HISTORICAL WEATHER EVENTS - 18 July
From the files of the Aviation Weather Center, Kansas City, MO
- ...1889...A cloudburst in West Virginia along the small creeks in Wirt County, Jackson County and Wood County claimed twenty lives. Rockport, WV reported 19.00 inches of rain in two hours and ten minutes that Thursday evening, setting a 24-hour precipitation record for the Mountain State. Tygart Creek rose 22 feet in one hour, and villages were swept away on Tygart, Slate, Tucker, and Sandy Creeks. (The Weather Channel)
- ...1942...A record deluge occurred at Smethport in northern Pennsylvania, with 30.70 inches in just six hours. Several additional national records including 3-hour rainfall (28.50"), 4.5-hour rainfall (30.70"), and 12-hour rainfall (34.30").
The 24-hour rainfall total for the day was 34.50 inches, which set a maximum 24-hour precipitation for the Keystone State. The downpours and resultant flooding in Pennsylvania were devastating. (David Ludlum) (Intellicast) (NCDC)
- ...1986...One of the most "photogenic" tornadoes touched down in the northern suburbs of Minneapolis, MN during the late afternoon. The very slow moving F2 tornado actually appeared live on the evening news by way of an aerial video taken by the KARE-TV helicopter crew. The tornado, unlike most, was quite the prima donna, staying visible to tens of thousands of persons for thirty minutes. It was moderate in intensity, with winds of 113-157 mph, and caused 650 thousand dollars damage. (Storm Data)
- ...1987...Cool weather prevailed in the western U.S. Seven cities reported record low temperatures for the date, including Alamosa, CO with a reading of 38 degrees. The low of 52 degrees at Bakersfield, CA was a record for July. Up to eight inches of snow covered the Northern Sierra Nevada Range of California from a storm the previous day. During that storm, winds gusting to 52 mph at Slide Mountain, NV produced a wind chill reading of 20 degrees below zero. Susanville, CA reached 17 degrees that previous day, Blue Canyon, CA dipped to a July record of 36 degrees, and the high of 44 degrees at Klamath Falls, OR smashed their previous record for July by ten degrees. (The National Weather Summary)
- ...1988...Sweltering heat continued in California, with record high temperatures of 111 degrees at Redding and 112 degrees at Sacramento. Death Valley, CA hit 127 degrees. Late afternoon and evening thunderstorms in the Central Plains Region produced baseball size hail at Kimball, NE, wind gusts to 79 mph at Colby, KS, and six inches of rain near Lexington, NE. (The National Weather Summary) (Storm Data)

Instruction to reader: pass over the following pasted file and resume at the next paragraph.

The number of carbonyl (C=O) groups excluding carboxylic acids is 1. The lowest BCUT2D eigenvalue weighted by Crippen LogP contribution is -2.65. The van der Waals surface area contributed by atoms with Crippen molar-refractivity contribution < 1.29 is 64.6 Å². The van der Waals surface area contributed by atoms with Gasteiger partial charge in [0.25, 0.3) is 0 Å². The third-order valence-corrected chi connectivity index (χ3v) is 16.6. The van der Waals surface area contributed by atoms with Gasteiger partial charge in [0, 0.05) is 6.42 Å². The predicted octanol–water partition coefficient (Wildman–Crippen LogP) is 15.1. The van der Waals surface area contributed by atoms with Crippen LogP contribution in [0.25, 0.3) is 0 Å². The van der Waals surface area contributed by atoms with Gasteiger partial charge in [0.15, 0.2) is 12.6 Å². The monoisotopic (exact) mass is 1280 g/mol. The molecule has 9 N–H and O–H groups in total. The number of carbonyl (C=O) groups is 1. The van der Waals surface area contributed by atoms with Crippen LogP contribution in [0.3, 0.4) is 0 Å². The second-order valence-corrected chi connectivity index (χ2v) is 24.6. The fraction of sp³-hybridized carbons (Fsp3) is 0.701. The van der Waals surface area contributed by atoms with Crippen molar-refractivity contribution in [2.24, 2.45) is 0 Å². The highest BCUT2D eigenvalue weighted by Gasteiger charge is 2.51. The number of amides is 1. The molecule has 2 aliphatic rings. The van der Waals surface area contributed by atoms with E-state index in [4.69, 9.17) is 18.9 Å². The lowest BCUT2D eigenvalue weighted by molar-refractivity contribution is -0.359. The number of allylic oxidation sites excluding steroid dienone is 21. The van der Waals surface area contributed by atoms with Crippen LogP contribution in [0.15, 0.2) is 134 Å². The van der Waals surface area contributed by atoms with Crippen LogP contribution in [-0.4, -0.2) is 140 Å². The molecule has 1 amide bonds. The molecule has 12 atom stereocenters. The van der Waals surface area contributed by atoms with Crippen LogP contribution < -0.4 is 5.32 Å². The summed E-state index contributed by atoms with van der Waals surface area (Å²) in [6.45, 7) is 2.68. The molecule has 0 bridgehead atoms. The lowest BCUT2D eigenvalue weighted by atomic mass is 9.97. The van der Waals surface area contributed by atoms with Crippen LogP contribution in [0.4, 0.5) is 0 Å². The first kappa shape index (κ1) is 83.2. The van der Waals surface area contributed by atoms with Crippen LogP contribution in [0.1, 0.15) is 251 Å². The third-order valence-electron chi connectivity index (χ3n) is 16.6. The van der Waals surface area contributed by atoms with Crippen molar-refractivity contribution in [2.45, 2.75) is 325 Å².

- ...1989...Thunderstorms produced severe weather in Oklahoma, northern Texas and Arkansas during the afternoon, and into the night. Thunderstorms produced baseball size hail at Stamford, TX, and wind gusts to 92 mph near Throckmorton, TX. Record heat continued in the southwestern U.S. Phoenix, AZ reported a record high of 115 degrees, and a 111-degree reading at Midland, TX was second only to their all-time record high of 112 degrees established sixteen days earlier. (The National Weather Summary)
- ...1996...An F5 tornado moved to the east-southeast, then to the east, and then to the northeast as it destroyed much of Oakfield, WI. Homes were swept clean of their foundations east of town. Canceled checks were later found 125 miles away in Lower Michigan.
A massive rainstorm in north central and northeast Illinois led to widespread flooding. Aurora reported 16.94 inches of rain, establishing a state record for the most rain in a single day. Other heavy totals included 13.60 inches at Joliet, 9.24 inches in Wheaton, 8.09 inches in DeKalb, and 7.82 inches at Elgin. This event is often called "the second most damaging weather disaster in Illinois History." (National Weather Service files)
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Prepared by Edward J. Hopkins, Ph.D., email firstname.lastname@example.org
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